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PO Box 1070, Frankfort, KY 40602  Phone 502.875.2428, Fax 502.875.2845

Opening Brief In Case Challenging Constitutionality of Cell Tower Secrecy Statute Is Filed  Posted: July 17, 2013


COMMONWEALTH OF KENTUCKY
HOPKINS CIRCUIT COURT
CIVIL ACTION NO. 11-CI-1179

WINOLA MIMMS PLAINTIFF/APPELLANT

v.

HOPKINS COUNTY JOINT PLANNING
COMMISSION, ET AL.
DEFENDANTS/APPELLEES

* * * *

PLAINTIFF’S MOTION FOR SUMMARY JUDGMENT

* * * *

Comes the Plaintiff/Appellant Winola Mimms(hereinafter “Plaintiff”), by and through counsel, and for the reasons stated in the attached Memorandum, respectfully moves this Court to enter an Order granting Summary Judgment for Plaintiff. Plaintiff, by counsel, states that there are no material facts in dispute and that she is entitled to judgment as a matter of law.

Wherefore, Plaintiff respectfully requests that this Court enter an Order Granting Summary Judgment on behalf of Plaintiff, and for any and all other relief to which she may appear entitled.

COMMONWEALTH OF KENTUCKY
HOPKINS CIRCUIT COURT
CIVIL ACTION NO. 11-CI-1179

WINOLA MIMMS PLAINTIFF/APPELLANT

v.

HOPKINS COUNTY JOINT PLANNING
COMMISSION, ET AL.
DEFENDANTS/APPELLEES


* * * *

PLAINTIFF’S MEMORANDUM IN SUPPORT OF MOTION FOR SUMMARY JUDGMENT

Comes the Plaintiff Winola Mimms, by counsel, and provides this memorandum in support of her motion for summary judgment.

INTRODUCTION

This action arises under the provisions of KRS 100.347, which vests the Circuit Court for the county in which the subject property is located, with jurisdiction over appeals from any final action taken by a planning commission. Here, Winola Mimms has challenged the final action of the Hopkins County Planning Commission (Commission) granting approval to New Cingular Wireless PCS, LLC, d/b/a AT&T Mobility PCS (AT&T) to site and erect a 75-foot monopole cellular antenna tower on property located at 425 East Center Street, Madisonville, Kentucky 42431 that is owned by Thomas and Donna Edwards. This action was also filed pursuant to KRS 100.987(10) which provides in full that “[a] party aggrieved by a final action of a planning commission under the provisions of KRS 100.9855 to 100.987 may bring an action for review in any court of competent jurisdiction.” The approval of the cell tower siting was a final action within the meaning of that statute.

Plaintiff also seeks a declaration of rights as between Plaintiff and the Defendants/Appellees (hereinafter “Defendants”) that the confidentiality provision of KRS 100.987(3) violates of Section 2 of the Kentucky Constitution as an arbitrary and thus unconstitutional exercise of legislative power in derogation of the procedural due process rights and equal protection rights of Plaintiff, and is special legislation in violation of Sections 59 and 60 of the Kentucky Constitution, and as such should be declared to be void by this Court.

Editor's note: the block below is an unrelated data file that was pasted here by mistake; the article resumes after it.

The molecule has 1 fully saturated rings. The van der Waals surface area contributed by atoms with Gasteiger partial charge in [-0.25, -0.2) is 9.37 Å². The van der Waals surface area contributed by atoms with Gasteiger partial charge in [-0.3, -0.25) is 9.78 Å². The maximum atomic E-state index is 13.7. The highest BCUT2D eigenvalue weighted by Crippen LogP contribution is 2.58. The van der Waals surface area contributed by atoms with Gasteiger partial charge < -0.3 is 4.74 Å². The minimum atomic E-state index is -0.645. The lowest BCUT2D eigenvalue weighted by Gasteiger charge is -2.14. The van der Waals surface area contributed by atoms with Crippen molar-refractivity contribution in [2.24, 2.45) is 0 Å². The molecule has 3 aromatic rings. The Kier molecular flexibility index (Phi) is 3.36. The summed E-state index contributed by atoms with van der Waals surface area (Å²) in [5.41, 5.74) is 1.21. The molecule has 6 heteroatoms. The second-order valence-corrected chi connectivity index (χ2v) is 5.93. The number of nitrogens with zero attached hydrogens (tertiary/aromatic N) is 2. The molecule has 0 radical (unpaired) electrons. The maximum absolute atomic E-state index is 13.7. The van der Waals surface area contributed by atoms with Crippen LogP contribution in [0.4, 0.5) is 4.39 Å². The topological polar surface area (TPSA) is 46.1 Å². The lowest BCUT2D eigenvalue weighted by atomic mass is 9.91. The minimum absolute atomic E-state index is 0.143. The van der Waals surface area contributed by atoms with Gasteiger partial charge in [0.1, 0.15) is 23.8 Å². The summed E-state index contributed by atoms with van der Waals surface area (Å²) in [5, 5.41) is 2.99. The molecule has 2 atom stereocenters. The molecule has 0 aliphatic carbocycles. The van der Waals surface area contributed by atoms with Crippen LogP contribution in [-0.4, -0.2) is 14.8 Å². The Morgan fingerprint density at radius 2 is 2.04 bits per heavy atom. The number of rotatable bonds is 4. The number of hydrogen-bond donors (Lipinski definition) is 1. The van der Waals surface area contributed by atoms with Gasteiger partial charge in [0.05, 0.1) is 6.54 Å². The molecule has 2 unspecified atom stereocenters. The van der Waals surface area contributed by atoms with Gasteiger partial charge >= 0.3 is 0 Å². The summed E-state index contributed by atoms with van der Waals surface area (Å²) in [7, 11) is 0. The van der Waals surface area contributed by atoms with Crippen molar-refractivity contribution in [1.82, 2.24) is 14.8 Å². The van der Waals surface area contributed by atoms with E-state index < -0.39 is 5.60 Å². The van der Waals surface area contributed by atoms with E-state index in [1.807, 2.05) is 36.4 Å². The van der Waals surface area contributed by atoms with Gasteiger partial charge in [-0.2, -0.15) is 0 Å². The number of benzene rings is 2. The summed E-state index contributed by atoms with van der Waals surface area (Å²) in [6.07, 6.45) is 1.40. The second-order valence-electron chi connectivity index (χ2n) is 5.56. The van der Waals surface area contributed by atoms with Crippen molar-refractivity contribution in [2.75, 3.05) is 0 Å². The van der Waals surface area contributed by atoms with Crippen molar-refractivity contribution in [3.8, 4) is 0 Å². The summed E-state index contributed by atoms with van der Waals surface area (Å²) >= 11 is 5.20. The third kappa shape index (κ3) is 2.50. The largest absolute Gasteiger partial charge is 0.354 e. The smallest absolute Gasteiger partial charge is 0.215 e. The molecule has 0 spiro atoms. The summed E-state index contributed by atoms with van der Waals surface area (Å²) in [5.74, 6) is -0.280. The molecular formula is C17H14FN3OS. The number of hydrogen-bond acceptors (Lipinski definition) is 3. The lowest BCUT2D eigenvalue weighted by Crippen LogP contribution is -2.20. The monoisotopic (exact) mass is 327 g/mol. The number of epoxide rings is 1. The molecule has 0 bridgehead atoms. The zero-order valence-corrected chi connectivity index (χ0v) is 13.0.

Finally, this action was filed pursuant to Kentucky Constitution Section 1, 2, 3, 59 and 60. This Court has jurisdiction to hear cases involving infringement of rights guaranteed by the Kentucky Constitution, including freedom from arbitrary agency action, equal protection under law, procedural due process, and freedom from special legislation.

STATEMENT OF MATERIAL FACTS

Winola Mimms owns and lives on property located adjacent to the site of the proposed cellular antenna tower. Upon learning of the cellular tower proposal, on November 9, 2011, Ms. Mimms filed an Open Records Request pursuant to state law, with the office of the Hopkins County Joint Planning Commission, seeking “[a] complete copy of the application filed by AT&T to construct a cellular antenna known as the Arch Street Tower Project and proposed to be located at 425 East Center Street, Madisonville, KY 42431. For any documents not disclosed, I request a letter explaining why the document(s) was withheld.”

By letter dated November 10, 2011, Hon. Thomas E. Springer III, as attorney for the Hopkins Joint Planning Commission, released “all maps and other information that specifically identifies the proposed location of the cellular tower” but denied access to the other information contained in the uniform application, stating that:
The Hopkins County Joint Planning Commission respectfully denies your
request for any additional information as the provisions of KRS 100.987(3)specifically prevents such disclosure. A copy of that letter was annexed to the Complaint as Appendix B.

On October 27, 2011, the Hopkins Joint Planning Commission met to consider the application of AT&T to site a cellular antenna tower on property located at 425 East Center Street, Madisonville, Kentucky, 42431. The Hopkins County Joint Planning Commission reviewed the application pursuant to KRS 100.987, which provides in part that:

(1) A planning unit as defined in KRS 100.111 and legislative body or fiscal court that has adopted planning and zoning regulations may plan for and regulate the siting of cellular antenna towers in accordance with locally adopted planning or zoning regulations in this chapter.

The Commission received three letters in opposition to the proposed siting; one from Winola Mimms, Wesley Mimms, Terrence Mimms and Lori Mimms, the second from Wesley Mimms, and the third, a letter from Mayor Jackson in opposition to the cellular tower siting. The Mayor’s letter was read into the record. Copies of the other letters were attached to the Complaint as Appendix A. Among the letters was an October 27, 2011 letter to the Commission from Winola Mimms and others, objecting to the denial of access to those records.
The Commission continued the hearing after taking testimony for and against the proposed cellular antenna tower siting, reconvening on November 14, 2011. On November 29, 2011, the Planning Commission approved, on a 7-2 vote, the application for the cellular antenna tower.

This appeal and complaint followed.